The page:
Merchant Guide for fraud protection

Here is a guide we have prepared to guide you through fraud protection best practices

What you and your business need to know about
e-commerce fraud protection


Unlike purchases where the customer walks into the store and the clerk can ask for signatures, PIN numbers, and I.D., in purchases made online or by phone (card-not-present) there is no physical or visual contact between merchant and customer, facilitating fraud.

Here is how the process works:

A fraudster makes a purchase at an online store using someone else's credit card.

A fraudster makes a purchase at an online store using someone else's credit card.

The acquirer (or issuing bank) checks if the card has enough balance and approves the purchase.

The acquirer (or issuing bank) checks if the card has enough balance and approves the purchase.

The transaction is completed and the goods delivered to the fraudster.

The transaction is completed and the goods delivered to the fraudster.

The actual cardholder does not recognize the purchase and asks for a chargeback.

The actual cardholder does not recognize the purchase and asks for a chargeback.

The online store reimburses the cardholder and is left with a loss.

The online store reimburses the cardholder and is left with a loss.

In some cases, the store is listed on credit card blacklist and may be penalized as well.

In some cases, the store is listed on credit card blacklist and may be penalized as well.

Fraudster activities range from using stolen, adulterated or cloned cards - in general using the data of upstanding citizens who are completely unaware that their credit card is being used inappropriately. Unauthorized purchases may also be considered fraud, such as when a child uses a parent's card, for example.

Fraudster activities range from using stolen, adulterated or cloned cards - in general using the data of upstanding citizens who are completely unaware that their credit card is being used inappropriately.

Unauthorized purchases may also be considered fraud, such as when a child uses a parent's card, for example.

My online store is “low-risk.” Even so, should I add a risk management tool?

There are two possibilities here:

1. Your company cancels any order it finds suspicious. This solves the fraud problem, but you are losing numerous safe purchases made by good customers who, for some reason, fit the risk profile or have made a small error during the transaction process. This can lead to the loss of a loyal future customer.

2. Your company has yet to be discovered by fraudsters. This is just a question of time and market exposure. Once a merchant is protected from fraud, fraudsters migrate to other stores that offer an easier target.

What are the losses resulting from fraud?

Losses can extend far beyond the value of the goods lost due to fraudulent purchases. If fraud management is not properly handled, high levels of unauthorized purchases due to suspected fraud or lengthy analyses can lead to lost sales, loss of any marketing investment, an adverse effect on the merchant's image and, most importantly, lost customers.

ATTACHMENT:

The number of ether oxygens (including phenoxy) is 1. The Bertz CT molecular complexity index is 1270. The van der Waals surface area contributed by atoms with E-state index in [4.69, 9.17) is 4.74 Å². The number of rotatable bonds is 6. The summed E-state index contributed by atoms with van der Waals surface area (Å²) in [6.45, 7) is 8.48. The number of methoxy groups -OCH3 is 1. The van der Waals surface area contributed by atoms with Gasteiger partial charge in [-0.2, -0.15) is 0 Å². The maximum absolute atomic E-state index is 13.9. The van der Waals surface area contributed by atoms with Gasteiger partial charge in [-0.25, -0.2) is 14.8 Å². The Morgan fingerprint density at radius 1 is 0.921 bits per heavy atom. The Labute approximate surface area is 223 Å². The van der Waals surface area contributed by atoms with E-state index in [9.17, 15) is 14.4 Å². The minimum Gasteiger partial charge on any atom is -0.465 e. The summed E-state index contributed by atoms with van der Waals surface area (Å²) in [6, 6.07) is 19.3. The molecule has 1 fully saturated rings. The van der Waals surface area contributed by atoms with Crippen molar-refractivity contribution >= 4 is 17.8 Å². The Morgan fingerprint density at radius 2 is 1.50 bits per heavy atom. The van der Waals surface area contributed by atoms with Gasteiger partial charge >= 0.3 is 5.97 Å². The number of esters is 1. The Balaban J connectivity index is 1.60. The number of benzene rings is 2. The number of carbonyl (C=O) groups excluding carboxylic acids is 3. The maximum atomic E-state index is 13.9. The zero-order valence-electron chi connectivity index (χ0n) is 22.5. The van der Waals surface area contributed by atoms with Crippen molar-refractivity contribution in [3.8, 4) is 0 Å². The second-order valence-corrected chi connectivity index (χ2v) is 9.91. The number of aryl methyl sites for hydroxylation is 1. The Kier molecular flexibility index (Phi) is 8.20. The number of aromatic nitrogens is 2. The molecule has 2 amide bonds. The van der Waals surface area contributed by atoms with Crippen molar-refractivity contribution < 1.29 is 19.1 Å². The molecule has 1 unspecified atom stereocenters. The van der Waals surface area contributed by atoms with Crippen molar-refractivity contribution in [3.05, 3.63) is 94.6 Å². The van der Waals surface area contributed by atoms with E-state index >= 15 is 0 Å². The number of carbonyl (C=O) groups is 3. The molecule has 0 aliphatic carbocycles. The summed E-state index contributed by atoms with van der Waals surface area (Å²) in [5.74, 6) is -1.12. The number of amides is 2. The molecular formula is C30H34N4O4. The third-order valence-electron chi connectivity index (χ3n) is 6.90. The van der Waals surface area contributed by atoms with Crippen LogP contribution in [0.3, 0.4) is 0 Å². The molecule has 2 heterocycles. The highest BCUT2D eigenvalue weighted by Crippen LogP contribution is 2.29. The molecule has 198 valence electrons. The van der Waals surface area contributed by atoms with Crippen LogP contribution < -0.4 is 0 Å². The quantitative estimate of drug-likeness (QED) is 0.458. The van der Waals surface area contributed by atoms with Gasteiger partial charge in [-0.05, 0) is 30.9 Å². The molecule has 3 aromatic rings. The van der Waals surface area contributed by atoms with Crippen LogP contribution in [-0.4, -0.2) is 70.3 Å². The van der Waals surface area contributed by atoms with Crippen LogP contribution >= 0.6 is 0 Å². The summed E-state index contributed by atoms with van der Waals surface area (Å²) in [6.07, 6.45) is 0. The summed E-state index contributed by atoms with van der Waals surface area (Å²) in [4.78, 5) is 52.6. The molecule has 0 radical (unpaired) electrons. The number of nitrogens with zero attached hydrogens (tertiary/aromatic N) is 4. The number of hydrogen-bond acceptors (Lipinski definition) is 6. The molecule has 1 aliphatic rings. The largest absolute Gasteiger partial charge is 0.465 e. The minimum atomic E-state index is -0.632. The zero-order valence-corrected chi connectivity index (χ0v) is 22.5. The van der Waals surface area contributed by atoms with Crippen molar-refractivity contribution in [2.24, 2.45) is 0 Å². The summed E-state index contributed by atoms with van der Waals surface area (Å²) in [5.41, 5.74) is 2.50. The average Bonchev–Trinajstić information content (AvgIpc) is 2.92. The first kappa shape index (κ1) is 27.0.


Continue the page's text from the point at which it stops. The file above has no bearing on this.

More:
Merchants may not realize that transactions can be declined for the smallest errors. This may lead to loss of immediate revenue from the purchase, or more importantly, loss of a future loyal customer. As data breaches and fraud rises, security restrictions are becoming tighter. The need for hands-on fraud management for every merchant is now vital.

What should merchants know about preventing fraud for online sales?

The survival of a company that operates in the virtual world depends in part on minimizing its financial losses due to fraud, and on its ability to approve the largest number of orders in as short a time as possible.

Therefore, a good anti-fraud service will include a thorough risk management system that ensures high rates of approved sales while minimizing chargebacks, all of this in as short a response time as possible. Companies that do not practice fraud risk management run the risk of turning down good orders because fraud is suspected, and delaying order approvals as they lack the analytical skills and resources required.

What is a chargeback?

A chargeback occurs when a customer disputes a charge on his/her credit card bill. If the true owner of the card does not recognize the purchase, he or she will ask for their money back, by filing a complaint regarding a non-authorized transaction with the issuing bank. This is known as a chargeback.

In practice, the card administrator in the process of financial settlement between the parties debits the amount that would be transferred to the merchant.

By not declining orders automatically, ClearSale reduces the number of false declines that can cost sales and customer relationships.

Approve More Orders
Approve More Orders

Increase approval rates with ClearSale.

Increase revenue
Increase revenue

Reduce false positives and sell more.

100% Chargeback Guarantee
100% Chargeback Guarantee

We provide you a final decision on whether to approve, or not, each order.

Performance based pricing
Performance based pricing

Only pay for approved transactions.

The ultimate solution for
E-commerce fraud protection

Freedom to sell without worrying about chargebacks.